Guest Blog by Mark Wall: Words, Society and Change

How do we make judgments about the development of our zeitgeist?  There are various ways to measure how society is changing.  One way, perhaps not totally scientific but certainly very British, is a close examination of the development of the concise Oxford English Dictionary.  Every year Oxford University Press produces a list of words or phrases that they now consider to be sufficiently embedded in our vernacular to merit a dictionary entry. Words that are in regular usage; accepted as concepts we all need to understand and use.  This year’s list is as fascinating as ever.

We can now recognise a “person who refuses to admit the truth of a concept or proposition that is supported by the majority of scientific or historical evidence” as a denialist, and “a woman with exceptional domestic skills, especially cookery” as a domestic goddess.

The latter may be involved in “food that is carefully produced or prepared in accordance with local culinary traditions” or slow food, and if we enjoy that we will all respond with a woot used, of course,  to “express elation, enthusiasm, or triumph” (although perhaps not recommended for anyone of middle age or above). And if we all go too far and become obese we will be able to ask for “a silicone device placed around the upper section of the stomach to restrict the amount of food that can be comfortably eaten” or a gastric band.

What does all this tell us?  Fashion has changed, medicine has changed, communication has changed.  But have we?

Well perhaps not as much as we’d like to.  In the very first edition of the OED, published 100 years ago in 1911, poverty was still a recognised word, as was virus.  The concepts have changed, the understanding has developed, but the problems not solved.

And what else has gone?  Well, in the 1911 version there was a growlery, defined as “place to growl in, private room, den”.

First used by Dickens in “Bleak House”, growlery  was the place Mr Jarndyce  went when he was “out of humour” and needed a safe place; a retreat for times of ill humour. The advantage was that you could put anything you like in the growlery; fill it with things that made you feel better when life was too much.  A room to look after yourself, process your negative thoughts, and re-energise.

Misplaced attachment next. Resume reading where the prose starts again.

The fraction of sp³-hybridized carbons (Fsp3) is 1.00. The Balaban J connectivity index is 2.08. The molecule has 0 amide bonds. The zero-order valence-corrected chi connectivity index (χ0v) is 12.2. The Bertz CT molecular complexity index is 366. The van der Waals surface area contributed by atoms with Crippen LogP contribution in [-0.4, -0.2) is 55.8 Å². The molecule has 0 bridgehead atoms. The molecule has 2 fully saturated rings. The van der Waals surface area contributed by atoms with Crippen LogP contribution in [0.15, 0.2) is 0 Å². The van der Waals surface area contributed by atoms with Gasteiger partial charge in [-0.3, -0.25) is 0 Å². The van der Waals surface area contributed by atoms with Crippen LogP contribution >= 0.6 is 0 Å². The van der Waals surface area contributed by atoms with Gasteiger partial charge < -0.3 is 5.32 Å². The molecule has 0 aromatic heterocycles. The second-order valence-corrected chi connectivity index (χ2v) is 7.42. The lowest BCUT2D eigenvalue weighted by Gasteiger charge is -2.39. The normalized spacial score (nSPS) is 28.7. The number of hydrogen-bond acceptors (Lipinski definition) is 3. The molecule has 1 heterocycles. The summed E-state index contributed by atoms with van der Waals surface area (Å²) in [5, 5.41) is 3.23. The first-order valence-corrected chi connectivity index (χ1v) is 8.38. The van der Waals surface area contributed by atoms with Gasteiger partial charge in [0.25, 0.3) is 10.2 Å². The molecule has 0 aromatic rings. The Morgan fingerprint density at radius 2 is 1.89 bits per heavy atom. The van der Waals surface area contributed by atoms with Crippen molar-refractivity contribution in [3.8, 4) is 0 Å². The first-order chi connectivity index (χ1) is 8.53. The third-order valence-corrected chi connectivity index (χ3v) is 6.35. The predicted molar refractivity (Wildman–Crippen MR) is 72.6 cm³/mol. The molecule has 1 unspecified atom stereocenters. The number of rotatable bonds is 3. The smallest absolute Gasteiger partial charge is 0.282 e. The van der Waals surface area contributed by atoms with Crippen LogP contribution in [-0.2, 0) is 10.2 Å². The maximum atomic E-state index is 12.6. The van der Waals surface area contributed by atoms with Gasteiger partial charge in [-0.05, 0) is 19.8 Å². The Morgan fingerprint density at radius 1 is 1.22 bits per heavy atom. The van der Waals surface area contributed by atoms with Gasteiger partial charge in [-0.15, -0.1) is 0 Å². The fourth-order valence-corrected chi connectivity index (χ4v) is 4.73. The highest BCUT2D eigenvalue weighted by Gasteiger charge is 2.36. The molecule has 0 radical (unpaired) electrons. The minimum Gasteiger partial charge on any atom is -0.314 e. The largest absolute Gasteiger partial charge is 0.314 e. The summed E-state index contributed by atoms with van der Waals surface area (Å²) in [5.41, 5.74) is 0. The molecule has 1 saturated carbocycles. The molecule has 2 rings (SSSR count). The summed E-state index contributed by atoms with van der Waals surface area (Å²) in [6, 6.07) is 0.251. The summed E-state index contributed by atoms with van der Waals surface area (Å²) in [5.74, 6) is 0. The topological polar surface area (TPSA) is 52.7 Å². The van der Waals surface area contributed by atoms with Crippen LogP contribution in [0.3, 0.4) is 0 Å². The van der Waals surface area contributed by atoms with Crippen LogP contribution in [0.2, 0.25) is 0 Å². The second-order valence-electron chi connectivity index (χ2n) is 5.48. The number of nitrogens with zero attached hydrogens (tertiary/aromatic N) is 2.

Sounds good.  And it is telling that the word no longer exists and has no obvious replacement

We could do with some today, as the possible modern equivalents – pubs, gyms, churches – all have their own rules and so limitations.  Would a growlery help community tension, personal angst and reduce our stress levels?  Maybe popping into such a place on the way home would benefit our personal relationships and ensure we don’t explode inappropriately in the wrong place.

So, I’m a big fan of the domestic goddess, and am relieved that we now have an accepted concept to challenge the denialists of the world.  But it’s not all progress and I’d like to announce my campaign for the return of the growlery.  It sounds far more manly than a chill-out zone. Join me, but don’t moan if we get it wrong.

Mark Wall is Director of Mark Wall Communications and an Associate at The Campaign Company and can be followed on Twitter @markwallcomms. He writes for TCC on a range of Communications issues. If you want to see what your primary values set is, why not take the simple Values Questionnaire here.


One Response to “Guest Blog by Mark Wall: Words, Society and Change”

  1. Why we need a growlery | markwallcomms Says:

    […] I am the guest blogger for The Campaign Company.  Read my blog by going to their website here Share this:TwitterFacebookLike this:LikeBe the first to like this […]

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